regularly performed their duty in the absence of
proof to the contrary. (Rule 131, Sec. 5(m), Rules of
Furthermore, there is nothing in the records to
suggest that they were motivated by any reason
other than to accomplish their mission. As stated
in People v. Patog (G.R. No. 69620, September 24,
Where there is no evidence, and
nothing to indicate that the
improper motives, the presumption
is that he was not so actuated and
his testimony is entitled to full faith
and credit. (See also People v.
Campana, 124 SCRA 271).
And finally, the accused manifested before trial his
willingness to plead guilty to the lesser offense of
unlawful possession of marijuana but the prosecuting
fiscal objected and insisted on the prosecution of
both offenses.


All considered, we hold that the guilt of appellant de

Jesus has been established beyond reasonable doubt.
WHEREFORE, the judgment in Criminal Case No. C21861 for the sale of prohibited drugs is AFFIRMED.
The judgment in Criminal Case No. C-21862 for
possession, custody, and control of prohibited drugs
G.R. No. 166061, July 06, 2007

the described premises, that where the search

warrant is issued for the search of a specifically
described premises only and not for the search of a
person, and failure to name to owner or occupant of
such property in the affidavit and search warrant
does not invalidate the warrant. Yes. Quelnan
was arrested inflagrante delicto. In the prosecution
of illegal possession of shabu the following requisites
must be present:
1. the accused is found in possession of regulated dr
2. the person is not authorized by law or by duly cons
tituted authorities; and

Sometime in 1996, the Police Assistance and
Reaction Against Crime (PARAC) was tasked to
implement a search warrant to a certain Berard Lim
for probably possessing MA HCI (Shabu). The team
was escorted to the unit by the security officer
(Punsaran), upon arrival at the place to be searched,
a male person naked from the waist up opened
the door, which was later identified as Quelnan. The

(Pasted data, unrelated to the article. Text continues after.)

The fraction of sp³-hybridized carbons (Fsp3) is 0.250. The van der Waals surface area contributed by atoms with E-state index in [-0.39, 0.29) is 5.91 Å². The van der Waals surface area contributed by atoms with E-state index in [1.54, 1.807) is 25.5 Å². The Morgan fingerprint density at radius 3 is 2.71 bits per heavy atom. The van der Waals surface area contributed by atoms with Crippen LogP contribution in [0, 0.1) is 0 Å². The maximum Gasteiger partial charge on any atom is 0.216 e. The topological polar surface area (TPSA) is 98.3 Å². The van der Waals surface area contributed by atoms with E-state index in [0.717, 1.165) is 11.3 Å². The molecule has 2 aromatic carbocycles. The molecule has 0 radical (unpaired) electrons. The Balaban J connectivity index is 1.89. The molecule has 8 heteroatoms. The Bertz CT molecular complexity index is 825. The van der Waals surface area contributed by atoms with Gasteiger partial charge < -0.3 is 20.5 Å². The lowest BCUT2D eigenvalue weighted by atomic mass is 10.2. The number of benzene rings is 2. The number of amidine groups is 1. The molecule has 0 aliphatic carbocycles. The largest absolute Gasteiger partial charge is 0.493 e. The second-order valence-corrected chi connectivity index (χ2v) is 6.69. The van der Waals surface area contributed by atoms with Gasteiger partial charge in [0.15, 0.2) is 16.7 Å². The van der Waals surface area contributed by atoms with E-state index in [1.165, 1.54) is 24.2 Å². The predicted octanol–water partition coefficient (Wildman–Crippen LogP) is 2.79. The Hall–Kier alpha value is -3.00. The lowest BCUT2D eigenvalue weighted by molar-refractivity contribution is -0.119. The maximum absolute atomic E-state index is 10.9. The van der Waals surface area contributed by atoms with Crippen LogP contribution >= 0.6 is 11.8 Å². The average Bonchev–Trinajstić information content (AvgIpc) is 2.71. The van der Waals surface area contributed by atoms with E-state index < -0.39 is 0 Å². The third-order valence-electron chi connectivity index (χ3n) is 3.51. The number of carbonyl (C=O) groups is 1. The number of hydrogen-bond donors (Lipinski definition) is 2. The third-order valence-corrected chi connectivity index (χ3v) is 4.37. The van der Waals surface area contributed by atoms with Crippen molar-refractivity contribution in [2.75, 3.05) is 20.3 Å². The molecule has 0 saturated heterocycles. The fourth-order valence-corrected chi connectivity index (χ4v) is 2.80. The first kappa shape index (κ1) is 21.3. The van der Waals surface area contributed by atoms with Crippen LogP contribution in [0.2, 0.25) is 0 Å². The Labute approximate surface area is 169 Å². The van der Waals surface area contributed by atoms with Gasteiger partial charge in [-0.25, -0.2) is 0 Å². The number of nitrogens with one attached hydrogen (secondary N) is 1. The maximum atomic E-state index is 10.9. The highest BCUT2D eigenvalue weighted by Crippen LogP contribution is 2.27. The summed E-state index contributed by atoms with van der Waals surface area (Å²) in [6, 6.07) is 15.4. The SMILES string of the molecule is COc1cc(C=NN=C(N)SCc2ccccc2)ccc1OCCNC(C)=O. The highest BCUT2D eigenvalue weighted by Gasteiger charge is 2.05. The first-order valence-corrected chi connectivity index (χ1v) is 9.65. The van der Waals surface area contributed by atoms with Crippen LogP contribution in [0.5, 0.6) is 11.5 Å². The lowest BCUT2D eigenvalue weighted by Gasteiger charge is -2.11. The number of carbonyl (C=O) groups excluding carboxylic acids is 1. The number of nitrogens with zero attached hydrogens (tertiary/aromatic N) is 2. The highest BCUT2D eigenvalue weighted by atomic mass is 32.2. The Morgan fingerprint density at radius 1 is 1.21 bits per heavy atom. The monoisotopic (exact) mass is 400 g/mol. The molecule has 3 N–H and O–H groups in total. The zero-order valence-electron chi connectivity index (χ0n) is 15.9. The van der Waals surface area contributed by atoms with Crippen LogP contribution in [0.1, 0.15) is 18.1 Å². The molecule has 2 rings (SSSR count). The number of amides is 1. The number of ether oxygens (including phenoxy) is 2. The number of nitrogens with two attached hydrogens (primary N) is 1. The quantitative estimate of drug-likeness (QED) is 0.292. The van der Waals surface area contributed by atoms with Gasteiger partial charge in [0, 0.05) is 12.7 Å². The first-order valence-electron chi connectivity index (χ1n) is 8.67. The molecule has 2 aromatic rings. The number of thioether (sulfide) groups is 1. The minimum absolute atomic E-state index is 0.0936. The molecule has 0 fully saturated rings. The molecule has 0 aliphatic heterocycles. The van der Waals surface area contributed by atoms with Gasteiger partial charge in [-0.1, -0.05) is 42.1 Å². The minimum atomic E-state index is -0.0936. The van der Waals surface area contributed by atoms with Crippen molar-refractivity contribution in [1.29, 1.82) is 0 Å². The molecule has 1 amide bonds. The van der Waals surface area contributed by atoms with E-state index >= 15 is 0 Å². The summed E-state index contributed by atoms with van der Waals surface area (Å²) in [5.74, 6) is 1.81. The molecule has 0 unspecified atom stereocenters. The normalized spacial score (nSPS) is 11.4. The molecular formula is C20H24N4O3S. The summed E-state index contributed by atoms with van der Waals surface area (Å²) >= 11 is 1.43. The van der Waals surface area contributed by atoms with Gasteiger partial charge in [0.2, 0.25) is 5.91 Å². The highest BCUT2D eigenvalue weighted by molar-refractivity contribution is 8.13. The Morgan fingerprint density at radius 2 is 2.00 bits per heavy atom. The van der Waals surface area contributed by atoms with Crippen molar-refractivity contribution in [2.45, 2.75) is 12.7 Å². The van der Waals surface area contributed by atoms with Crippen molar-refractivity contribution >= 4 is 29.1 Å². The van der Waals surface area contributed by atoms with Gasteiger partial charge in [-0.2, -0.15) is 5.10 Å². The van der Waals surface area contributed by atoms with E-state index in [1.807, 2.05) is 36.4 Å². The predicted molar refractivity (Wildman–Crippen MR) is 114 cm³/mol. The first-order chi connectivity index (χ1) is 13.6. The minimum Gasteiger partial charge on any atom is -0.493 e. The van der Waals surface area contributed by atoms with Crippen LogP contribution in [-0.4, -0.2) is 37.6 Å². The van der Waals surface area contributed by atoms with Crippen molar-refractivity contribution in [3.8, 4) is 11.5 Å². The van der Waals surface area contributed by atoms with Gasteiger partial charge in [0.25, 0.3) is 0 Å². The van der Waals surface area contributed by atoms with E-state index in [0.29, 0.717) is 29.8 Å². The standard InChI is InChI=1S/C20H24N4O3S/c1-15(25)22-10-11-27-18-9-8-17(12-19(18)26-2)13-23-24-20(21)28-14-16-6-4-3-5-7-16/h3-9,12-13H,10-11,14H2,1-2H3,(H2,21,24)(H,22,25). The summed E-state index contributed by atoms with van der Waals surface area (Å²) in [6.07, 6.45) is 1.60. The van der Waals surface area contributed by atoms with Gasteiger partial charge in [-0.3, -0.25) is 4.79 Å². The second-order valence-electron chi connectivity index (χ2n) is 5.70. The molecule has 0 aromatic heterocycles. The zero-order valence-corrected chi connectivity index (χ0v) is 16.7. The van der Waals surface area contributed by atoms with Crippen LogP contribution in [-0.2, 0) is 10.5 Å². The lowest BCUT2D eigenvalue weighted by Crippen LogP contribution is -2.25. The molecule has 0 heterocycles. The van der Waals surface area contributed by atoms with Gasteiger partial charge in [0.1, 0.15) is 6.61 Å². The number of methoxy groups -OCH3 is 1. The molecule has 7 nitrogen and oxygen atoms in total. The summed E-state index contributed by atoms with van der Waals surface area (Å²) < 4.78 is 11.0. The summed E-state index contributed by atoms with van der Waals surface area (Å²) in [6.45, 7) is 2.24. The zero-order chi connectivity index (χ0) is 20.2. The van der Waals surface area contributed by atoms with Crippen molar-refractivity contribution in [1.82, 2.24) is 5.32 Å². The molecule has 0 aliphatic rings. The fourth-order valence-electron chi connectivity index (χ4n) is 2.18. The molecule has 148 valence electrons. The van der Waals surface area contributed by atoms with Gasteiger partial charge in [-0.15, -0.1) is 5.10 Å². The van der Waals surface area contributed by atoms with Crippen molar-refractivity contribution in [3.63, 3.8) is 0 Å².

team presented the search warrant and proceeded
with the search. In the presence of Quelnan
and Punsaran, they found on top of a bedroom table
3 pieces of transparent plastic sachet containing
white crystalline substance which was later
examined as Shabu. The next day, Quelnan was
arrested for violation of Sec.16 Art. III of RA
6425.Quelnan in his defense averred that he is not
residing in the said unit, but he is the registered
owner of the said unit, which he lwased to Sung
Kok Lee beginning May 1996. That he was there
during the search for he was collecting the rent. That
he was forced to sign some documents at gun point,
handcuffed and brought to PARAC Office. Two days
later, he was brought to Makati Prosecutors Office
for inquest and a case was filed against him.

3. the accused has knowledge that the said drug is a

regulated drug.That there must be intent to possess
the drug, which includes actual possession or
constructive possession.
Actual possession exist when the drug is immediate
physical possession or control of the accused, while
constructive possession exist when the drug is under
the dominion and control of the accused or when he
has the right to exercise dominion over the place
where it is found. Quelnan was found and caught in
flagrante when the shabu was found in his
constructive possession.


G.R. No. 173051 July 31, 2007
Justice Tinga

Whether or not the search warrant was properly
enforced provided that he was not the subject of the
search warrant.Whether or not Quelnan was validly
Yes. There is no provision of law that requires the
search warrant must name the person who occupies

The information charged appellant with
illegal sale of shabu in violation of Section 5, Article II
of Republic Act No. 9165. In the course of the trial,
the prosecution alleged that a team comprised of
police officers was formed to conduct a buy-bust
operation to apprehend suspected drug peddlers.
The suspects have previously been under a weeklong surveillance after the police officers received
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reports about their illegal activities. The appointed

poseur-buyer SPO1 Ramos, together with the
informant, approached the two (2) suspects
LengLeng and Buboy while the back-up team
positioned itself nearby. SPO1 Ramos purchased one
(1) sachet of shabu for One Hundred Pesos (P100.00)
from Buboy. Then, SPO1 Ramos gave the prearranged signal. Immediately, the rest of the team
rushed to the scene and placed the two (2) suspects
under arrest. After a body search, the marked money
was recovered from Buboy and another sachet of
shabu was confiscated from LengLeng. Thereafter,
the suspects were brought to Camp Macabulos
where Buboy identified himself as Gerardo Orteza.
Later upon examination, Engr. MarceneAgala of the
Regional Crime Laboratory, Camp Olivas, San
Fernando, Pampanga, confirmed that the two (2)
sachets recovered from the scene were positive for
methamphetamine hydrochloride.

Is the non-presentation of the poseur-buyer
fatal to this case?